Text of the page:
Statement: Climate financing must be effectively disbursed and benefit biodiversity and communities
by Faizal Parish, Director, Central Focal Point of the GEF-NGO Network, 20 January 2010, Berlin, Germany
It is now universally recognized that addressing climate change is one of the most important considerations in securing the future welfare of the world’s people and maintenance of natural ecosystems and associated services and species. It is also recognized that developing countries especially least developed countries, SIDS and fragile countries are going to be increasingly vulnerable to the impacts of climate change and at the same time have the lowest ability to adapt. At the same time the degradation of natural ecosystems is leading to loss of biodiversity and reducing the options for biodiversity and people to adapt to climate change.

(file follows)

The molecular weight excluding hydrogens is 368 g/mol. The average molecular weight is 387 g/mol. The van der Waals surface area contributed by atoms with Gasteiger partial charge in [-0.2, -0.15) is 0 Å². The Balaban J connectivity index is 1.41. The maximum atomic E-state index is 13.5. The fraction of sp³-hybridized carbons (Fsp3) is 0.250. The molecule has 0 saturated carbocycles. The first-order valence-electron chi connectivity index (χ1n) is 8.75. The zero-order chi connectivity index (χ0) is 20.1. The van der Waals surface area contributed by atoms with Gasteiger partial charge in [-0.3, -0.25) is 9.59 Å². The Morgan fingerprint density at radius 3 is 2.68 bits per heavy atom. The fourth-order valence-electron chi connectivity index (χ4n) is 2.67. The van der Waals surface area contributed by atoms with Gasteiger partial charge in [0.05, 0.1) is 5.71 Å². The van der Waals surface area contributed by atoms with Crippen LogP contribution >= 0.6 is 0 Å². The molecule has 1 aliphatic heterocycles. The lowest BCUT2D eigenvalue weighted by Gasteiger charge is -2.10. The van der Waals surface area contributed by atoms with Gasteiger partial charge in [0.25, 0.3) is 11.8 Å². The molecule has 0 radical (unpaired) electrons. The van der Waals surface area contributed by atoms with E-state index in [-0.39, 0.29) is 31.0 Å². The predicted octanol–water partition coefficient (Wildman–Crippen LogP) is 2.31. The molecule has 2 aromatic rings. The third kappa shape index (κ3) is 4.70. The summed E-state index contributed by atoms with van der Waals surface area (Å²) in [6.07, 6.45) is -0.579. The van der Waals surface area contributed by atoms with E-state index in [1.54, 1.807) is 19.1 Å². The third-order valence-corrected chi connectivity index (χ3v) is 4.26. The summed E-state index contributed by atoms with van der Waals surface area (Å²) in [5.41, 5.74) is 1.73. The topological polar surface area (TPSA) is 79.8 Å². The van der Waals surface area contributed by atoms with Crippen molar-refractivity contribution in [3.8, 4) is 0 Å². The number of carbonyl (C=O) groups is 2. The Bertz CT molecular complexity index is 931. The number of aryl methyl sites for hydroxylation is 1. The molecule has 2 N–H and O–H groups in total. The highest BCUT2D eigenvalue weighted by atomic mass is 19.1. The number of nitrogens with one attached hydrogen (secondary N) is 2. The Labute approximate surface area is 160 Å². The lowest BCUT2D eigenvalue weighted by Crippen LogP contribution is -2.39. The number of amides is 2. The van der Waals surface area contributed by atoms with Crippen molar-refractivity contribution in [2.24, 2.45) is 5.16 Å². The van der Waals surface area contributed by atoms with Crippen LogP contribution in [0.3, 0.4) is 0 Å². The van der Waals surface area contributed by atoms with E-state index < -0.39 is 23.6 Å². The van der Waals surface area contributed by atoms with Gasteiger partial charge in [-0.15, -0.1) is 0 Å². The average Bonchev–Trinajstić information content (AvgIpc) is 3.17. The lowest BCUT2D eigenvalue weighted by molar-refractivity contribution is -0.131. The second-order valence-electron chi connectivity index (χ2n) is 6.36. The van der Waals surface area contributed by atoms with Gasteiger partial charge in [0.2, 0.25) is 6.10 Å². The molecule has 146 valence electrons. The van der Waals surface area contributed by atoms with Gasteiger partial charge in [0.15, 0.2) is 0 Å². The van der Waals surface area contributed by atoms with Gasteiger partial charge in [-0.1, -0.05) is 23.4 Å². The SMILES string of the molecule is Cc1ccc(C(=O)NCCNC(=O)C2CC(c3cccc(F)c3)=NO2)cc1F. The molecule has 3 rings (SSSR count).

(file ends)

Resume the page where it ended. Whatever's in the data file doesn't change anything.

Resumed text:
Although progress at UNFCCC COP 15 in Copenhagen in December 2009 was mixed - some advance was made when developed countries committed US$30 billion in additional funds between 2010-2013 in so-called “fast-track” finance to support immediate action on climate adaptation and mitigation by developing countries. It was also agreed that this would be scaled up to $100 billion per year by 2020.
In order to ensure that these funds are allocated in a strategic manner and reach the targeted developing countries as soon as possible – they should be channeled through existing mechanisms to support immediate action, rather than await the establishment of new mechanisms. Furthermore developing countries called for the funds to be channeled via the formal UNFCCC approved funding mechanisms.